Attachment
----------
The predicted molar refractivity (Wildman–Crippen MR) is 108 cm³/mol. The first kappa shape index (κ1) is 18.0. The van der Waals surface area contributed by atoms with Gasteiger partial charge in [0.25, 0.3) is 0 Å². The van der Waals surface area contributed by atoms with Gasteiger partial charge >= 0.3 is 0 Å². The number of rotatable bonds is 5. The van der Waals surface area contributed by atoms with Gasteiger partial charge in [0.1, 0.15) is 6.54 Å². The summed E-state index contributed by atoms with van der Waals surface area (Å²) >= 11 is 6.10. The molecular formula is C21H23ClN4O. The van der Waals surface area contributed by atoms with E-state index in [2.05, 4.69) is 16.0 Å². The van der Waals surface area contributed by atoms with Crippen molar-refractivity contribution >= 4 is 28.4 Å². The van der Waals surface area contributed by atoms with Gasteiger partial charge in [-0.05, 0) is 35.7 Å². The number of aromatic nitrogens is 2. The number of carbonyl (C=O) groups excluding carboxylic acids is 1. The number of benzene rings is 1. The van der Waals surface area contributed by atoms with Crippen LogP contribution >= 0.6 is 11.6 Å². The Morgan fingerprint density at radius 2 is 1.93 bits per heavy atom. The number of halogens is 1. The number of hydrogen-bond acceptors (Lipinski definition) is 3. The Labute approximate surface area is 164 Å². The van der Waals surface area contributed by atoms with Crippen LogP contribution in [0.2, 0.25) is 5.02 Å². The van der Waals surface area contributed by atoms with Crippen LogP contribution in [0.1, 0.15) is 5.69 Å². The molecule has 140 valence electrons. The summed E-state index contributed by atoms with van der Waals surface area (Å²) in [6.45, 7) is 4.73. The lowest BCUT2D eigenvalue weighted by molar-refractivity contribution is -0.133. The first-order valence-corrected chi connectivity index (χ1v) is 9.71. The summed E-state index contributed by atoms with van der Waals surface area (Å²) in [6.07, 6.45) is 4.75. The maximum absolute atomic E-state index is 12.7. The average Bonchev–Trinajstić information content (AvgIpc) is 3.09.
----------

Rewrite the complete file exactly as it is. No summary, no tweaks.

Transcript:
The predicted molar refractivity (Wildman–Crippen MR) is 108 cm³/mol. The first kappa shape index (κ1) is 18.0. The van der Waals surface area contributed by atoms with Gasteiger partial charge in [0.25, 0.3) is 0 Å². The van der Waals surface area contributed by atoms with Gasteiger partial charge >= 0.3 is 0 Å². The number of rotatable bonds is 5. The van der Waals surface area contributed by atoms with Gasteiger partial charge in [0.1, 0.15) is 6.54 Å². The summed E-state index contributed by atoms with van der Waals surface area (Å²) >= 11 is 6.10. The molecular formula is C21H23ClN4O. The van der Waals surface area contributed by atoms with E-state index in [2.05, 4.69) is 16.0 Å². The van der Waals surface area contributed by atoms with Crippen molar-refractivity contribution >= 4 is 28.4 Å². The van der Waals surface area contributed by atoms with Gasteiger partial charge in [-0.05, 0) is 35.7 Å². The number of aromatic nitrogens is 2. The number of carbonyl (C=O) groups excluding carboxylic acids is 1. The number of benzene rings is 1. The van der Waals surface area contributed by atoms with Crippen LogP contribution >= 0.6 is 11.6 Å². The Morgan fingerprint density at radius 2 is 1.93 bits per heavy atom. The number of halogens is 1. The number of hydrogen-bond acceptors (Lipinski definition) is 3. The Labute approximate surface area is 164 Å². The van der Waals surface area contributed by atoms with Crippen LogP contribution in [0.2, 0.25) is 5.02 Å². The van der Waals surface area contributed by atoms with Crippen LogP contribution in [0.1, 0.15) is 5.69 Å². The molecule has 140 valence electrons. The summed E-state index contributed by atoms with van der Waals surface area (Å²) in [6.45, 7) is 4.73. The lowest BCUT2D eigenvalue weighted by molar-refractivity contribution is -0.133. The first-order valence-corrected chi connectivity index (χ1v) is 9.71. The summed E-state index contributed by atoms with van der Waals surface area (Å²) in [6.07, 6.45) is 4.75. The maximum absolute atomic E-state index is 12.7. The average Bonchev–Trinajstić information content (AvgIpc) is 3.09.